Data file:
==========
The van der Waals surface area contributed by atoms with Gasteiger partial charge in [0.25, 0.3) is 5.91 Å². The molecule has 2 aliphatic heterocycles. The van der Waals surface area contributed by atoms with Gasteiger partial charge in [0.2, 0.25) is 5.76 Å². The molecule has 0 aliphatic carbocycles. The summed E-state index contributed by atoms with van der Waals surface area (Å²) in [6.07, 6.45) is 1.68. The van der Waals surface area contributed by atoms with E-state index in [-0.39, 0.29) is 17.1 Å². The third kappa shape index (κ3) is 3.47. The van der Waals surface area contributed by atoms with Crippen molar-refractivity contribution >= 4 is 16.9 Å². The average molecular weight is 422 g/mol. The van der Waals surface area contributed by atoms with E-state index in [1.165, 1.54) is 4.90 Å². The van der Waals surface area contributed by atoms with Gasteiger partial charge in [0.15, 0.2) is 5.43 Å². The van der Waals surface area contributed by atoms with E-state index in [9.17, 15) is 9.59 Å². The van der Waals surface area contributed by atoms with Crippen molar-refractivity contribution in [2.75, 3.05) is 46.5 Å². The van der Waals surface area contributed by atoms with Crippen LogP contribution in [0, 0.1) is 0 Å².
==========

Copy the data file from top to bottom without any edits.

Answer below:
The van der Waals surface area contributed by atoms with Gasteiger partial charge in [0.25, 0.3) is 5.91 Å². The molecule has 2 aliphatic heterocycles. The van der Waals surface area contributed by atoms with Gasteiger partial charge in [0.2, 0.25) is 5.76 Å². The molecule has 0 aliphatic carbocycles. The summed E-state index contributed by atoms with van der Waals surface area (Å²) in [6.07, 6.45) is 1.68. The van der Waals surface area contributed by atoms with E-state index in [-0.39, 0.29) is 17.1 Å². The third kappa shape index (κ3) is 3.47. The van der Waals surface area contributed by atoms with Crippen molar-refractivity contribution >= 4 is 16.9 Å². The average molecular weight is 422 g/mol. The van der Waals surface area contributed by atoms with E-state index in [1.165, 1.54) is 4.90 Å². The van der Waals surface area contributed by atoms with Gasteiger partial charge in [0.15, 0.2) is 5.43 Å². The van der Waals surface area contributed by atoms with E-state index in [9.17, 15) is 9.59 Å². The van der Waals surface area contributed by atoms with Crippen molar-refractivity contribution in [2.75, 3.05) is 46.5 Å². The van der Waals surface area contributed by atoms with Crippen LogP contribution in [0, 0.1) is 0 Å².